Electric Guitar Repair: 1968 Gibson Melody Maker


Luke Crowther from The Rifles dropped by the workshop a few days back. He was collecting his Gibson Melody Maker.

Melody Maker

On the Bench

This lovely old guitar was made in 1968 and has been cherished by Luke for many years until it was worked on by an over enthusiastic guitar tech and was never the same again. After that it didn’t play very well and the intonation was hopelessly wrong.

A possible reason was identified immediately

Wrap Around Tailpiece

The wraparound tail-piece was never a great idea in the first instance and this one was also tipping forward quite acutely. This type of bridge/tailpiece relies on a raised pattern to fix its intonation. Quite a crude idea which only allows for fine adjustment via two small grub screws hidden in the back end of the wraparound. This allows adjustment forwards or backwards ( or  ) and typically never gives enough movement to permit accurate intonation. 


Tailpiece Pull up

This has been modified at some point as it still shows the remnants  of the old tremolo system. And removing the scratchplate reveals some crude routing out for the humbuckers. Certainly not factory spec!

Open Cavity

It’s hard to say definitively but it appears that this guitar had a fixed bridge and fixed tremolo as well as single coil pickups. And at some point a previous owner has carried out all these mods.


Time to put it right

First thing is to remove the wraparound assembly and trem remnants.

Tailpiece removed

A modern wraparound is bought in to be fitted. This system has separate saddles similar to the Tune O Matic bridges. This will allow the intonation to be set accurately.

New Tailpiece/Adjustable Bridge Assembly

The threaded inserts that are buried into the guitar body are slightly smaller than the originals. Therefore the holes are plugged and re-drilled. To achieve this two Mahogany plugs a turn down on the lathe, inserted and drilled out.

Posthole MeasurementHole Plugs in Lathe12.85mm in Mahogany

With the scratchplate removed a few of the scratchplate screw holes are repaired.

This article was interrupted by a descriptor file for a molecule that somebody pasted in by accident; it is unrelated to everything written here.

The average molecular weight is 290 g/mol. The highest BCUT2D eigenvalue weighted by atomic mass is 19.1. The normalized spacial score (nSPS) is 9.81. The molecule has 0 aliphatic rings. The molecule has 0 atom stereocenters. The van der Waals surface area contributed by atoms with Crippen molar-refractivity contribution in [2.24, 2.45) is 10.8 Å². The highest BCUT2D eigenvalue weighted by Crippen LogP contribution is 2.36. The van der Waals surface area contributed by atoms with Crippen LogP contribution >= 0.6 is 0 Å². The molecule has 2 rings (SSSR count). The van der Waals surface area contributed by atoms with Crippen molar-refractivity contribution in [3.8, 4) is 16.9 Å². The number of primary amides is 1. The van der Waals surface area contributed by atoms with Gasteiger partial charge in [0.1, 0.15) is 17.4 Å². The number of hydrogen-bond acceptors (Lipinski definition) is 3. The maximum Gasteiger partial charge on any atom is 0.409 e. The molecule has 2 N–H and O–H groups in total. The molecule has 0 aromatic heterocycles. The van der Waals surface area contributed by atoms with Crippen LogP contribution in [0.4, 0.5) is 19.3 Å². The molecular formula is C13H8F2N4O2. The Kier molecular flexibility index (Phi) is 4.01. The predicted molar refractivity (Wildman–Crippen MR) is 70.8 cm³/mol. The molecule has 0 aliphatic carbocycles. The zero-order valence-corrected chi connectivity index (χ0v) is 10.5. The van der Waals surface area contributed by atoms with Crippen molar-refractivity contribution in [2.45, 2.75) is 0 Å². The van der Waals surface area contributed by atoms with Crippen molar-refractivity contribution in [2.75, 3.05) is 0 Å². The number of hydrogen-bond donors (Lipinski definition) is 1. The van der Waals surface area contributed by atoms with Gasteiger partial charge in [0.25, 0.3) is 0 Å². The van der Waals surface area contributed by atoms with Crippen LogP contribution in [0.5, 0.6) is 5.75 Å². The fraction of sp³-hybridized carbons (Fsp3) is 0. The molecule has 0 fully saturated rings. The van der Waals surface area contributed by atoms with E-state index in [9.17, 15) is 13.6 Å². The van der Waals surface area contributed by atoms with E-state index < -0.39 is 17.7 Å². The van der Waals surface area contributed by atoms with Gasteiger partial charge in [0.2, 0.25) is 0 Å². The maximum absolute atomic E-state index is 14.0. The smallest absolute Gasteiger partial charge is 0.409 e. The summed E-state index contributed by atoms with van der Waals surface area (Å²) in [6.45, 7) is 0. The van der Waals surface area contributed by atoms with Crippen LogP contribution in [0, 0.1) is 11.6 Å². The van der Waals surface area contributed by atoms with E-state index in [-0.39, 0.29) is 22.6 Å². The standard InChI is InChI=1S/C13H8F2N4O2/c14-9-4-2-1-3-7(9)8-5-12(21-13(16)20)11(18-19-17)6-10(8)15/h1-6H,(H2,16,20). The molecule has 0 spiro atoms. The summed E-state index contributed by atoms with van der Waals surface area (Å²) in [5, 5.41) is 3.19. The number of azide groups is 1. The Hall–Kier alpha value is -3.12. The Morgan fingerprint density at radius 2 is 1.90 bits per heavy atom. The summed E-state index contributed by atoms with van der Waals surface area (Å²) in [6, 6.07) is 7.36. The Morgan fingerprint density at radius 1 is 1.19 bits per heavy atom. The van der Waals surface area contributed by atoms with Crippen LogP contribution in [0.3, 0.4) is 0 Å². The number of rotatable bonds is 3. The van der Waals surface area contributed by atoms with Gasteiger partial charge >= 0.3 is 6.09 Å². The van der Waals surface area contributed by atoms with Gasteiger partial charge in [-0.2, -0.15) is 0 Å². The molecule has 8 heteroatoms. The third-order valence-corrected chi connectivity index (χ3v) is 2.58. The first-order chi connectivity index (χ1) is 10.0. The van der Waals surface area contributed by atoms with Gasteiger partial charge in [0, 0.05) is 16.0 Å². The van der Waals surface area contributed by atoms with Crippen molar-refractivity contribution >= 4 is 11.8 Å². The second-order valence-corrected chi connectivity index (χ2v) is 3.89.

Breakout in cavity

Scratchplate Off Plugs Drilled

With the new wraparound bridge installed and the scratchplate secured correctly the guitar is ready to be set-up.

There is some fret wear which is honed out and the frets re-profiled. The fingerboard is cleaned and oiled and the guitar is re-strung with 10-46 gauge strings.



Luke checks out the guitars new set-up

Yes he likes it, one very happy Rifleman.


Luke Playing a Few Licks

Luke Standing


Check out the band on Facebook  https://www.facebook.com/therifles




4 Responses to “Electric Guitar Repair: 1968 Gibson Melody Maker”

  1. Martin Linford Says:

    Good to see ‘Trench Coats’ are back – must dig mine out now Summer is on the way.
    Oh, nice job on the Guitar by the way – no change there 🙂

  2. ed o'toole Says:

    Fascinating stuff, as always.

  3. Tom Bird Says:

    Hi, I have this exact same guitar and am.looking to sell it, would you know how much it’s worth or where would be the best place to sell it? It did suffer a broken neck but was repaired by a Gibson specialist in Cheltenham about 15 years ago and has been fine ever since. It has the black scratch plate as shown in this article and the pickups are not original but upgraded. It’s all in perfect working order however. I want to sell it so I can afford to buy a Fender Stratocaster hopefully!

  4. Jerry Whalen Says:

    I have a 1968 Gibson Melody Maker with the SG body style. The guitar shop owner that I bought it from had a fine rack of SGs. In 1975, the $350 price was out of my range. The owner said that he had a well-worn guitar that was similar. The guitar was in need of some cosmetics but other than that there were a few surprises. The previous guitar owner had ordered many upgrades and after a year, he never came back to get the guitar because he didn’t want to pay for all the extras that he had ordered. The guitar had been refitted with two humbuckers, new frets. and all other hardware including a Leo Quan badass guitar bridge. (biggie in the day). I had used this guitar when I was teaching in the same guitar shop when the new owner suggested that I get a few upgrades. He installed two Bill Laurence humbuckers with one split-coil and one standard humbucker with a three-option mini switch and a separate phase switch. The pickups were designed with the same specs as Jeff Beck’s guitars. I could get nine different tones from my Gibson without touching a pedal. The melody maker is still alive and kicking and I am ready to rehab the basic electronics without touching the other toys. The Melody maker’s name is Clyde! the original price was only $250. I can’t wait to bring it up to full power again!

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